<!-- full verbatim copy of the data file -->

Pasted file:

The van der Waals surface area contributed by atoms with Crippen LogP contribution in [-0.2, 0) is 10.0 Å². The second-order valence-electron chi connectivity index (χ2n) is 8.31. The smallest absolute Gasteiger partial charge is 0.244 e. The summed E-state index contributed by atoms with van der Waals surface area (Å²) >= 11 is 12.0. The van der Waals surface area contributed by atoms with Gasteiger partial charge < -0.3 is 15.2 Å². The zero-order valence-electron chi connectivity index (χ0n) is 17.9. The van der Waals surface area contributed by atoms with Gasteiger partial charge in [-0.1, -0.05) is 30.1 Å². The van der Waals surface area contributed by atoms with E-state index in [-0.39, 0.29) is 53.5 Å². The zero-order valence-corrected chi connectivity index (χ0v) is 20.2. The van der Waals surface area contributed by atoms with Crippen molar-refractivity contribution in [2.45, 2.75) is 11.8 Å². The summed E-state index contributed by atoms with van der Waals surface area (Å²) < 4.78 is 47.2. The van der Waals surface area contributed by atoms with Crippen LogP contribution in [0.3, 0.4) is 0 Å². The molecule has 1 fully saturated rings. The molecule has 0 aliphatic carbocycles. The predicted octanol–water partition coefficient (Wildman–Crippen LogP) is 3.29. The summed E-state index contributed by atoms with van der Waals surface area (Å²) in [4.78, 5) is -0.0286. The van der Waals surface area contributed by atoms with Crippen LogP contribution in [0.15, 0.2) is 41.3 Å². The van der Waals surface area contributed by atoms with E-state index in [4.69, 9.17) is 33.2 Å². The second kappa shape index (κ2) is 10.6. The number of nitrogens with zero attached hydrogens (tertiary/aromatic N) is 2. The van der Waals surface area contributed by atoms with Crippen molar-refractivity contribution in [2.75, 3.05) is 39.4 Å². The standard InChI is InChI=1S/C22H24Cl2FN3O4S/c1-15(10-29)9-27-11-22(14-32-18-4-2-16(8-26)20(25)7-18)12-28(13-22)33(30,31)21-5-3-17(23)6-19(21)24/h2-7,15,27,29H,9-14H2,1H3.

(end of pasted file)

The van der Waals surface area contributed by atoms with Crippen LogP contribution in [-0.2, 0) is 10.0 Å². The second-order valence-electron chi connectivity index (χ2n) is 8.31. The smallest absolute Gasteiger partial charge is 0.244 e. The summed E-state index contributed by atoms with van der Waals surface area (Å²) >= 11 is 12.0. The van der Waals surface area contributed by atoms with Gasteiger partial charge < -0.3 is 15.2 Å². The zero-order valence-electron chi connectivity index (χ0n) is 17.9. The van der Waals surface area contributed by atoms with Gasteiger partial charge in [-0.1, -0.05) is 30.1 Å². The van der Waals surface area contributed by atoms with E-state index in [-0.39, 0.29) is 53.5 Å². The zero-order valence-corrected chi connectivity index (χ0v) is 20.2. The van der Waals surface area contributed by atoms with Crippen molar-refractivity contribution in [2.45, 2.75) is 11.8 Å². The summed E-state index contributed by atoms with van der Waals surface area (Å²) < 4.78 is 47.2. The van der Waals surface area contributed by atoms with Crippen LogP contribution in [0.3, 0.4) is 0 Å². The molecule has 1 fully saturated rings. The molecule has 0 aliphatic carbocycles. The predicted octanol–water partition coefficient (Wildman–Crippen LogP) is 3.29. The summed E-state index contributed by atoms with van der Waals surface area (Å²) in [4.78, 5) is -0.0286. The van der Waals surface area contributed by atoms with Crippen LogP contribution in [0.15, 0.2) is 41.3 Å². The van der Waals surface area contributed by atoms with E-state index in [4.69, 9.17) is 33.2 Å². The second kappa shape index (κ2) is 10.6. The number of nitrogens with zero attached hydrogens (tertiary/aromatic N) is 2. The van der Waals surface area contributed by atoms with Crippen molar-refractivity contribution in [2.75, 3.05) is 39.4 Å². The standard InChI is InChI=1S/C22H24Cl2FN3O4S/c1-15(10-29)9-27-11-22(14-32-18-4-2-16(8-26)20(25)7-18)12-28(13-22)33(30,31)21-5-3-17(23)6-19(21)24/h2-7,15,27,29H,9-14H2,1H3.